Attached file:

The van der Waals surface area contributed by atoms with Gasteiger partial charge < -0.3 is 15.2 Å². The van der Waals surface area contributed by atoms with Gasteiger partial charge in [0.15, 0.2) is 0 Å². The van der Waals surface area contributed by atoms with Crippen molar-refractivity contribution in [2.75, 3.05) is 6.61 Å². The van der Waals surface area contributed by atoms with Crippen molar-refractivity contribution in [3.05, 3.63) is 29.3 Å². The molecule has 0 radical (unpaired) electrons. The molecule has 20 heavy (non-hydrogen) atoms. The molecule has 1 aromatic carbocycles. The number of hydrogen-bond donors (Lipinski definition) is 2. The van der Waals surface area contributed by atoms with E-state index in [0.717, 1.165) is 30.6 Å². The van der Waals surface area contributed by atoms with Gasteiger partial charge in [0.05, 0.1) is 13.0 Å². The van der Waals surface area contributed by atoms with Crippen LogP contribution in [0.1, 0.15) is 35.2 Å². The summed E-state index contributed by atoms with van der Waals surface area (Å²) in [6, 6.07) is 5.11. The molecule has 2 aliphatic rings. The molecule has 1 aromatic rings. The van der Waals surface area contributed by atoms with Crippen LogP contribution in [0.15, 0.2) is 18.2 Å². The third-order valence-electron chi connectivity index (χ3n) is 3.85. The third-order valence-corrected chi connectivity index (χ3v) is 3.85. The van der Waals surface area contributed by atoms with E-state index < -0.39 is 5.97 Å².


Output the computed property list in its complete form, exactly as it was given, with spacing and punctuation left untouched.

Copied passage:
The van der Waals surface area contributed by atoms with Gasteiger partial charge < -0.3 is 15.2 Å². The van der Waals surface area contributed by atoms with Gasteiger partial charge in [0.15, 0.2) is 0 Å². The van der Waals surface area contributed by atoms with Crippen molar-refractivity contribution in [2.75, 3.05) is 6.61 Å². The van der Waals surface area contributed by atoms with Crippen molar-refractivity contribution in [3.05, 3.63) is 29.3 Å². The molecule has 0 radical (unpaired) electrons. The molecule has 20 heavy (non-hydrogen) atoms. The molecule has 1 aromatic carbocycles. The number of hydrogen-bond donors (Lipinski definition) is 2. The van der Waals surface area contributed by atoms with E-state index in [0.717, 1.165) is 30.6 Å². The van der Waals surface area contributed by atoms with Gasteiger partial charge in [0.05, 0.1) is 13.0 Å². The van der Waals surface area contributed by atoms with Crippen LogP contribution in [0.1, 0.15) is 35.2 Å². The summed E-state index contributed by atoms with van der Waals surface area (Å²) in [6, 6.07) is 5.11. The molecule has 2 aliphatic rings. The molecule has 1 aromatic rings. The van der Waals surface area contributed by atoms with Crippen LogP contribution in [0.15, 0.2) is 18.2 Å². The third-order valence-electron chi connectivity index (χ3n) is 3.85. The third-order valence-corrected chi connectivity index (χ3v) is 3.85. The van der Waals surface area contributed by atoms with E-state index < -0.39 is 5.97 Å².